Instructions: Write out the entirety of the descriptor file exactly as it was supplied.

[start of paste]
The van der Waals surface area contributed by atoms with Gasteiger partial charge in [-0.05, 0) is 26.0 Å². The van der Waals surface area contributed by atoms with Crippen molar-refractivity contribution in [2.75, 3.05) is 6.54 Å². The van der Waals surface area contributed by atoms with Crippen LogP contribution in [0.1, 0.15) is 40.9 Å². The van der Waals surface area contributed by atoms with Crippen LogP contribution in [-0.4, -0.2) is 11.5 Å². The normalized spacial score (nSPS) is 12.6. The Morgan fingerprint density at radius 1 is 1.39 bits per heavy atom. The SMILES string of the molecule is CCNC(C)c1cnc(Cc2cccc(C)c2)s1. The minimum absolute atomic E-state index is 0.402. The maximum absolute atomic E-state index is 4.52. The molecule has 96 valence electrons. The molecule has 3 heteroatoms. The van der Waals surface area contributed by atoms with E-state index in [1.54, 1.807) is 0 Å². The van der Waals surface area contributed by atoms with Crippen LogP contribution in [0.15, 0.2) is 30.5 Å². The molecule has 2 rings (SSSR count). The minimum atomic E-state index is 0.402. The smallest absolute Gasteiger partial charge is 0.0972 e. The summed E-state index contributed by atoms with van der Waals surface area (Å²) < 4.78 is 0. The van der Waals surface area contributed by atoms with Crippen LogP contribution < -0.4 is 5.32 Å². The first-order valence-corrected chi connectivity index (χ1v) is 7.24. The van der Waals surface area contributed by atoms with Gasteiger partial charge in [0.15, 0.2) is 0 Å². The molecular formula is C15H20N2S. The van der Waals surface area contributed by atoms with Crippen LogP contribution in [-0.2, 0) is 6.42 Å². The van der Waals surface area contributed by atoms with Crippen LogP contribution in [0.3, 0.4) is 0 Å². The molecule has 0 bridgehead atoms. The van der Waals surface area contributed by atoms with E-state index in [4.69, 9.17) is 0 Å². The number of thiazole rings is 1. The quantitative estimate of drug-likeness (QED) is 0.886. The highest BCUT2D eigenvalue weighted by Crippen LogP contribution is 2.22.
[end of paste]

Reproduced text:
The van der Waals surface area contributed by atoms with Gasteiger partial charge in [-0.05, 0) is 26.0 Å². The van der Waals surface area contributed by atoms with Crippen molar-refractivity contribution in [2.75, 3.05) is 6.54 Å². The van der Waals surface area contributed by atoms with Crippen LogP contribution in [0.1, 0.15) is 40.9 Å². The van der Waals surface area contributed by atoms with Crippen LogP contribution in [-0.4, -0.2) is 11.5 Å². The normalized spacial score (nSPS) is 12.6. The Morgan fingerprint density at radius 1 is 1.39 bits per heavy atom. The SMILES string of the molecule is CCNC(C)c1cnc(Cc2cccc(C)c2)s1. The minimum absolute atomic E-state index is 0.402. The maximum absolute atomic E-state index is 4.52. The molecule has 96 valence electrons. The molecule has 3 heteroatoms. The van der Waals surface area contributed by atoms with E-state index in [1.54, 1.807) is 0 Å². The van der Waals surface area contributed by atoms with Crippen LogP contribution in [0.15, 0.2) is 30.5 Å². The molecule has 2 rings (SSSR count). The minimum atomic E-state index is 0.402. The smallest absolute Gasteiger partial charge is 0.0972 e. The summed E-state index contributed by atoms with van der Waals surface area (Å²) < 4.78 is 0. The van der Waals surface area contributed by atoms with Crippen LogP contribution < -0.4 is 5.32 Å². The first-order valence-corrected chi connectivity index (χ1v) is 7.24. The van der Waals surface area contributed by atoms with Gasteiger partial charge in [0.15, 0.2) is 0 Å². The molecular formula is C15H20N2S. The van der Waals surface area contributed by atoms with Crippen LogP contribution in [-0.2, 0) is 6.42 Å². The van der Waals surface area contributed by atoms with Crippen LogP contribution in [0.3, 0.4) is 0 Å². The molecule has 0 bridgehead atoms. The van der Waals surface area contributed by atoms with E-state index in [4.69, 9.17) is 0 Å². The number of thiazole rings is 1. The quantitative estimate of drug-likeness (QED) is 0.886. The highest BCUT2D eigenvalue weighted by Crippen LogP contribution is 2.22.